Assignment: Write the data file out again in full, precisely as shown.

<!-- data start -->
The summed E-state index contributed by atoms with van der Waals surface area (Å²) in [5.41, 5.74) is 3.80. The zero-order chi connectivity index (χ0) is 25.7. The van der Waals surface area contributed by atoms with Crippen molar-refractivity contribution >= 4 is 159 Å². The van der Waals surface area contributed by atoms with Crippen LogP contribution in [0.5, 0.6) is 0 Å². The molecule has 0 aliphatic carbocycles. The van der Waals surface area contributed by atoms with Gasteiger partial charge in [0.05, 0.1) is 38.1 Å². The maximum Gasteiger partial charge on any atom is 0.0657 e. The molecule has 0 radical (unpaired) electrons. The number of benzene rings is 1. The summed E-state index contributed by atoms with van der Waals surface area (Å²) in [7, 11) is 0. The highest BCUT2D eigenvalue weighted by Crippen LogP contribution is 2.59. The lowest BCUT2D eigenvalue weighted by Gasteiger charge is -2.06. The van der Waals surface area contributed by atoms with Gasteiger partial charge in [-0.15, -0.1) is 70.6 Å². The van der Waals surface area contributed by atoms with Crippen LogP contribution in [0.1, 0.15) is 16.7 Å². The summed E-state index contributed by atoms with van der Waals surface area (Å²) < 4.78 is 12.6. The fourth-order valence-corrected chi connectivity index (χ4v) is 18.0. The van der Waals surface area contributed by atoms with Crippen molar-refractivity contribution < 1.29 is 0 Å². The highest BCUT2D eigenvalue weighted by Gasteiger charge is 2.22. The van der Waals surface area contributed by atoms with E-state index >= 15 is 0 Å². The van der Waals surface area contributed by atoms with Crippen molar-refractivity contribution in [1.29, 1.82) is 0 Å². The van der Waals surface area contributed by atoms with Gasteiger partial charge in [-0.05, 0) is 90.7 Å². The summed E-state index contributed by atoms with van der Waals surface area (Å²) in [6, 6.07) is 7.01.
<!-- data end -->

The summed E-state index contributed by atoms with van der Waals surface area (Å²) in [5.41, 5.74) is 3.80. The zero-order chi connectivity index (χ0) is 25.7. The van der Waals surface area contributed by atoms with Crippen molar-refractivity contribution >= 4 is 159 Å². The van der Waals surface area contributed by atoms with Crippen LogP contribution in [0.5, 0.6) is 0 Å². The molecule has 0 aliphatic carbocycles. The van der Waals surface area contributed by atoms with Gasteiger partial charge in [0.05, 0.1) is 38.1 Å². The maximum Gasteiger partial charge on any atom is 0.0657 e. The molecule has 0 radical (unpaired) electrons. The number of benzene rings is 1. The summed E-state index contributed by atoms with van der Waals surface area (Å²) in [7, 11) is 0. The highest BCUT2D eigenvalue weighted by Crippen LogP contribution is 2.59. The lowest BCUT2D eigenvalue weighted by Gasteiger charge is -2.06. The van der Waals surface area contributed by atoms with Gasteiger partial charge in [-0.15, -0.1) is 70.6 Å². The van der Waals surface area contributed by atoms with Crippen LogP contribution in [0.1, 0.15) is 16.7 Å². The summed E-state index contributed by atoms with van der Waals surface area (Å²) < 4.78 is 12.6. The fourth-order valence-corrected chi connectivity index (χ4v) is 18.0. The van der Waals surface area contributed by atoms with Crippen molar-refractivity contribution < 1.29 is 0 Å². The highest BCUT2D eigenvalue weighted by Gasteiger charge is 2.22. The van der Waals surface area contributed by atoms with E-state index >= 15 is 0 Å². The van der Waals surface area contributed by atoms with Crippen molar-refractivity contribution in [1.29, 1.82) is 0 Å². The van der Waals surface area contributed by atoms with Gasteiger partial charge in [-0.05, 0) is 90.7 Å². The summed E-state index contributed by atoms with van der Waals surface area (Å²) in [6, 6.07) is 7.01.